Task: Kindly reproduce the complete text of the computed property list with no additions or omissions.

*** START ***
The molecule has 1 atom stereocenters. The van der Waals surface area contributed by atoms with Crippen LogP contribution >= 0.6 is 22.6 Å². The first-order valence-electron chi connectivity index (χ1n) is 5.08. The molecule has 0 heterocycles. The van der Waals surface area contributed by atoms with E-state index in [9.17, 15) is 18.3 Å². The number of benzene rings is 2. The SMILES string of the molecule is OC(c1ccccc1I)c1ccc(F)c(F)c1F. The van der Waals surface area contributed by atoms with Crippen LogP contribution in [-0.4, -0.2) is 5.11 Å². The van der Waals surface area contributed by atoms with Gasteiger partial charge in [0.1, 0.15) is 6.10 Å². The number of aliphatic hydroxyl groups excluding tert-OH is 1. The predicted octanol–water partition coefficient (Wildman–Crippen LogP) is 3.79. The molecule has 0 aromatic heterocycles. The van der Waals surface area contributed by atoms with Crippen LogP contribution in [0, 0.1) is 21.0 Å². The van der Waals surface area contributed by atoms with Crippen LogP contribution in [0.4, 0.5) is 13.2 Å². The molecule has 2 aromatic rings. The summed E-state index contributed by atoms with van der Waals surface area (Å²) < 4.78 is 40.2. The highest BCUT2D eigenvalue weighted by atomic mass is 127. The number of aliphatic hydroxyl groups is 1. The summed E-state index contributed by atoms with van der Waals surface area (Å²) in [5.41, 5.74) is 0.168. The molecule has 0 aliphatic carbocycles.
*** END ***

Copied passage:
The molecule has 1 atom stereocenters. The van der Waals surface area contributed by atoms with Crippen LogP contribution >= 0.6 is 22.6 Å². The first-order valence-electron chi connectivity index (χ1n) is 5.08. The molecule has 0 heterocycles. The van der Waals surface area contributed by atoms with E-state index in [9.17, 15) is 18.3 Å². The number of benzene rings is 2. The SMILES string of the molecule is OC(c1ccccc1I)c1ccc(F)c(F)c1F. The van der Waals surface area contributed by atoms with Crippen LogP contribution in [-0.4, -0.2) is 5.11 Å². The van der Waals surface area contributed by atoms with Gasteiger partial charge in [0.1, 0.15) is 6.10 Å². The number of aliphatic hydroxyl groups excluding tert-OH is 1. The predicted octanol–water partition coefficient (Wildman–Crippen LogP) is 3.79. The molecule has 0 aromatic heterocycles. The van der Waals surface area contributed by atoms with Crippen LogP contribution in [0, 0.1) is 21.0 Å². The van der Waals surface area contributed by atoms with Crippen LogP contribution in [0.4, 0.5) is 13.2 Å². The molecule has 2 aromatic rings. The summed E-state index contributed by atoms with van der Waals surface area (Å²) < 4.78 is 40.2. The highest BCUT2D eigenvalue weighted by atomic mass is 127. The number of aliphatic hydroxyl groups is 1. The summed E-state index contributed by atoms with van der Waals surface area (Å²) in [5.41, 5.74) is 0.168. The molecule has 0 aliphatic carbocycles.